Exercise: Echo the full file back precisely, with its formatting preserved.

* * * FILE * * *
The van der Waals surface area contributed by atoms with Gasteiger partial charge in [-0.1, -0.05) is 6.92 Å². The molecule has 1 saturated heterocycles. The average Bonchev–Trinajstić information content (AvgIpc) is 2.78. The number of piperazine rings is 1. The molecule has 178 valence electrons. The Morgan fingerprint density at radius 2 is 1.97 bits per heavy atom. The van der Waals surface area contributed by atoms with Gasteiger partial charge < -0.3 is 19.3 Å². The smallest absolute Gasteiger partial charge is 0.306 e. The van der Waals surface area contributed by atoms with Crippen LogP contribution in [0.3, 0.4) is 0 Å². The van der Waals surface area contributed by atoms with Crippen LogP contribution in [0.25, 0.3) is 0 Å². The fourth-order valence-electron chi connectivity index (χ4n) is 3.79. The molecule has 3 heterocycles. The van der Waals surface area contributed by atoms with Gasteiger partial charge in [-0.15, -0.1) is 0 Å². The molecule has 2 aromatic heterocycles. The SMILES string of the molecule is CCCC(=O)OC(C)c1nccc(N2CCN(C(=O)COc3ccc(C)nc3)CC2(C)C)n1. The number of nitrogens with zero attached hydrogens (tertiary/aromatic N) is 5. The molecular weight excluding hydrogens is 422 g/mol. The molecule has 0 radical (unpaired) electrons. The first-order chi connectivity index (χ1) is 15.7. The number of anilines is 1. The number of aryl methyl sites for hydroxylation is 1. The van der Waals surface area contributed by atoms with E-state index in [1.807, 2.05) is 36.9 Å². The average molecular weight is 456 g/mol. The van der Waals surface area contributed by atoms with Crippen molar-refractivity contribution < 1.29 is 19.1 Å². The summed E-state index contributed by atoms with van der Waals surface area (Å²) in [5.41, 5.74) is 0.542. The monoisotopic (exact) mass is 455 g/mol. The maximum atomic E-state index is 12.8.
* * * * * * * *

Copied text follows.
The van der Waals surface area contributed by atoms with Gasteiger partial charge in [-0.1, -0.05) is 6.92 Å². The molecule has 1 saturated heterocycles. The average Bonchev–Trinajstić information content (AvgIpc) is 2.78. The number of piperazine rings is 1. The molecule has 178 valence electrons. The Morgan fingerprint density at radius 2 is 1.97 bits per heavy atom. The van der Waals surface area contributed by atoms with Gasteiger partial charge < -0.3 is 19.3 Å². The smallest absolute Gasteiger partial charge is 0.306 e. The van der Waals surface area contributed by atoms with Crippen LogP contribution in [0.3, 0.4) is 0 Å². The van der Waals surface area contributed by atoms with Crippen LogP contribution in [0.25, 0.3) is 0 Å². The fourth-order valence-electron chi connectivity index (χ4n) is 3.79. The molecule has 3 heterocycles. The van der Waals surface area contributed by atoms with Gasteiger partial charge in [-0.15, -0.1) is 0 Å². The molecule has 2 aromatic heterocycles. The SMILES string of the molecule is CCCC(=O)OC(C)c1nccc(N2CCN(C(=O)COc3ccc(C)nc3)CC2(C)C)n1. The number of nitrogens with zero attached hydrogens (tertiary/aromatic N) is 5. The molecular weight excluding hydrogens is 422 g/mol. The molecule has 0 radical (unpaired) electrons. The first-order chi connectivity index (χ1) is 15.7. The number of anilines is 1. The number of aryl methyl sites for hydroxylation is 1. The van der Waals surface area contributed by atoms with E-state index in [1.807, 2.05) is 36.9 Å². The average molecular weight is 456 g/mol. The van der Waals surface area contributed by atoms with Crippen molar-refractivity contribution < 1.29 is 19.1 Å². The summed E-state index contributed by atoms with van der Waals surface area (Å²) in [5.41, 5.74) is 0.542. The monoisotopic (exact) mass is 455 g/mol. The maximum atomic E-state index is 12.8.